The neighborhood of Mission Dolores dates back to the founding of the nation. In 1776, just days before the Declaration of Independence declared the U.S. a free country, a site was being dedicated to the Mission Dolores, just a half block from the intersection of Valencia and Sixteenth Streets.
The mission was named San Francisco de Asis, but the people dubbed it Mission Dolores. Although the church moved 15 years later to Liberty Hill’s base, it survived the city’s most tragic event, the 1906 earthquake, and it remains the oldest building in the city.
Not surprisingly, the oldest streets in the city also lie in the neighborhood. Sixteenth and Mission Streets connected the Mission Dolores with the rest of the city, and today are the centerpiece of arts and culture, the site for many street festivals. Just some of the venues found there are the Armory, New Mission Theatre, and the Artaud. The Castro Theater is just blocks away.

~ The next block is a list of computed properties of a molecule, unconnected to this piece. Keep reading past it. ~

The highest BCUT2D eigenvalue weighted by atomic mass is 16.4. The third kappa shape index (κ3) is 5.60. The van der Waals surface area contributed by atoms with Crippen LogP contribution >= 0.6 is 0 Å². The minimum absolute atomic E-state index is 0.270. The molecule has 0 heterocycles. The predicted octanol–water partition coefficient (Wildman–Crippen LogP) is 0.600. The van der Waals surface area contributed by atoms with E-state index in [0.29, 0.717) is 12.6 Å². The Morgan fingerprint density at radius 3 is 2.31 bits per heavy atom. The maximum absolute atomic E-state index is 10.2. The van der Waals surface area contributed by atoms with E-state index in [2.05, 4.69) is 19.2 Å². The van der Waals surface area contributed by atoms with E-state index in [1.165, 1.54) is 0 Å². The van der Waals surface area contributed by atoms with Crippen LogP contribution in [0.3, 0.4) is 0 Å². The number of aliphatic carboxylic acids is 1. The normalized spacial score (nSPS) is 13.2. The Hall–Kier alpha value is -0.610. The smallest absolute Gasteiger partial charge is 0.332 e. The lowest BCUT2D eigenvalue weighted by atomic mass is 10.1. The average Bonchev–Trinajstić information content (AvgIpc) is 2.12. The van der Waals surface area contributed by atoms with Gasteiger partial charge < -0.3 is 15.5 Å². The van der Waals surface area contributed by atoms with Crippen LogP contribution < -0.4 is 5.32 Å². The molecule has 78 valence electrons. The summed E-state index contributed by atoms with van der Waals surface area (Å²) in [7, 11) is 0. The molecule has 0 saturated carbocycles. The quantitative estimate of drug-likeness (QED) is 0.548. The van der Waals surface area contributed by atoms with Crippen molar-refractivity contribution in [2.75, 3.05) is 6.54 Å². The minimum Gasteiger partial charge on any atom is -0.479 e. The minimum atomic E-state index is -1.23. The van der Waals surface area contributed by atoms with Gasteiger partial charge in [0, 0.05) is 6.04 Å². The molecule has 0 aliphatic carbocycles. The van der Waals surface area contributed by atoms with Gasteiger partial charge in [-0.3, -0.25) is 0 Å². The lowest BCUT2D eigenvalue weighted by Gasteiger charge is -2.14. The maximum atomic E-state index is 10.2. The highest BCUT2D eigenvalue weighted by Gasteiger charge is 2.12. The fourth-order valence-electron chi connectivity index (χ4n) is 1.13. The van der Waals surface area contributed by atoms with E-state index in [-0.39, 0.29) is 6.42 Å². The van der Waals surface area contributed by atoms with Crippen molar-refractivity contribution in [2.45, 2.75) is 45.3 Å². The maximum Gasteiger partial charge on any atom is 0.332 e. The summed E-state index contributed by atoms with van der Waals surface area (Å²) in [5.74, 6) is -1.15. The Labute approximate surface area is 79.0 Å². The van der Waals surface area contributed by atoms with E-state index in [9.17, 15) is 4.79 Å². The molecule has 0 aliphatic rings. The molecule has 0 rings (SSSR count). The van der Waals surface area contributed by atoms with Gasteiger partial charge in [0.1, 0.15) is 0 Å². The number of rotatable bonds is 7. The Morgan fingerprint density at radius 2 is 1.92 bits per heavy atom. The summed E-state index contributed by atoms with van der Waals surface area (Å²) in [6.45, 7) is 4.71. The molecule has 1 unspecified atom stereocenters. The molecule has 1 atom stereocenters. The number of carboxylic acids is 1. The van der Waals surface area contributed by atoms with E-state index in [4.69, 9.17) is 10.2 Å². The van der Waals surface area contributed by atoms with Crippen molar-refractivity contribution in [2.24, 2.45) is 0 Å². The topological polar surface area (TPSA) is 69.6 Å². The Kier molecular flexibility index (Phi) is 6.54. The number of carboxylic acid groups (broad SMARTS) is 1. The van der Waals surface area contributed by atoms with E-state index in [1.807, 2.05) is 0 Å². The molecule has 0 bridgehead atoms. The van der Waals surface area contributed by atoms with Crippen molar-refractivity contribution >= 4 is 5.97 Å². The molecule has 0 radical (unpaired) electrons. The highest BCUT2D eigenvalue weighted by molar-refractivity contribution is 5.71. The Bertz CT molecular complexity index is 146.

This is also a neighborhood of lively commerce, with endless small shops and restaurants, many of them ethnic. These businesses are mixed with residential housing, which ranges from apartments to single-family homes, with the area near Dolores and Valencia Streets being decidedly more upscale.
Recreationally, Dolores Park is an important neighborhood asset. The park offers tennis courts, basketball courts, a soccer field, a children’s play area, and amazing views of the city skyline. The park is dog-friendly and is a popular spot for community events, such as movie nights and market days.